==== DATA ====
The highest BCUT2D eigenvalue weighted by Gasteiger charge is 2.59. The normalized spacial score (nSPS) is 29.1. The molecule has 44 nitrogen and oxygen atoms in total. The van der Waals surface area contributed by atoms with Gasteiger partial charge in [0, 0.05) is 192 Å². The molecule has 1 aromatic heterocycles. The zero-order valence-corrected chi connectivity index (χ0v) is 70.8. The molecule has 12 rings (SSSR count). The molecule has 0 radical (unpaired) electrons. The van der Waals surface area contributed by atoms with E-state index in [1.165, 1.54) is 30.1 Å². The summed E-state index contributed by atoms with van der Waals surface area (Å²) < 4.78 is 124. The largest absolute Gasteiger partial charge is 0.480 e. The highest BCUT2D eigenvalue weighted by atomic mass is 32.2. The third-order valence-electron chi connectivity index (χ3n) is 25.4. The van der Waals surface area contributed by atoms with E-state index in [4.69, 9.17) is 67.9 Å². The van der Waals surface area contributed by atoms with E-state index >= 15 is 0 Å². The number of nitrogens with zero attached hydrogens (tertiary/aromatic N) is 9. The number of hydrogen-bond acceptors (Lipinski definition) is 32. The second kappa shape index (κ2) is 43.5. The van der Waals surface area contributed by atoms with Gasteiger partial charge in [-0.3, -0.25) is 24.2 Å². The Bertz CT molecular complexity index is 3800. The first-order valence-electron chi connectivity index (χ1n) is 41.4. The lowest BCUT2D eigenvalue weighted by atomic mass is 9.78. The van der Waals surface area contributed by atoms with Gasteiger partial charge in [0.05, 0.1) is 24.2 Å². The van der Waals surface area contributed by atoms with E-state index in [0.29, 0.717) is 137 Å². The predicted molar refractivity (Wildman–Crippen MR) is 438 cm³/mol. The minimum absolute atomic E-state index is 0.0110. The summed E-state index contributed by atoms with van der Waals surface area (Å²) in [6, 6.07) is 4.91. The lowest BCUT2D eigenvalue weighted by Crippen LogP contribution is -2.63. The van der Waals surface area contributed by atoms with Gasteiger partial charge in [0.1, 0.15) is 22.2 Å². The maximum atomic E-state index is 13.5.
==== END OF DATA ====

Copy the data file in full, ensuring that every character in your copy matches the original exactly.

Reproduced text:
The highest BCUT2D eigenvalue weighted by Gasteiger charge is 2.59. The normalized spacial score (nSPS) is 29.1. The molecule has 44 nitrogen and oxygen atoms in total. The van der Waals surface area contributed by atoms with Gasteiger partial charge in [0, 0.05) is 192 Å². The molecule has 1 aromatic heterocycles. The zero-order valence-corrected chi connectivity index (χ0v) is 70.8. The molecule has 12 rings (SSSR count). The molecule has 0 radical (unpaired) electrons. The van der Waals surface area contributed by atoms with E-state index in [1.165, 1.54) is 30.1 Å². The summed E-state index contributed by atoms with van der Waals surface area (Å²) < 4.78 is 124. The largest absolute Gasteiger partial charge is 0.480 e. The highest BCUT2D eigenvalue weighted by atomic mass is 32.2. The third-order valence-electron chi connectivity index (χ3n) is 25.4. The van der Waals surface area contributed by atoms with E-state index in [4.69, 9.17) is 67.9 Å². The van der Waals surface area contributed by atoms with E-state index >= 15 is 0 Å². The number of nitrogens with zero attached hydrogens (tertiary/aromatic N) is 9. The number of hydrogen-bond acceptors (Lipinski definition) is 32. The second kappa shape index (κ2) is 43.5. The van der Waals surface area contributed by atoms with Gasteiger partial charge in [-0.3, -0.25) is 24.2 Å². The Bertz CT molecular complexity index is 3800. The first-order valence-electron chi connectivity index (χ1n) is 41.4. The lowest BCUT2D eigenvalue weighted by atomic mass is 9.78. The van der Waals surface area contributed by atoms with Gasteiger partial charge in [0.05, 0.1) is 24.2 Å². The van der Waals surface area contributed by atoms with E-state index in [0.29, 0.717) is 137 Å². The predicted molar refractivity (Wildman–Crippen MR) is 438 cm³/mol. The minimum absolute atomic E-state index is 0.0110. The summed E-state index contributed by atoms with van der Waals surface area (Å²) in [6, 6.07) is 4.91. The lowest BCUT2D eigenvalue weighted by Crippen LogP contribution is -2.63. The van der Waals surface area contributed by atoms with Gasteiger partial charge in [0.1, 0.15) is 22.2 Å². The maximum atomic E-state index is 13.5.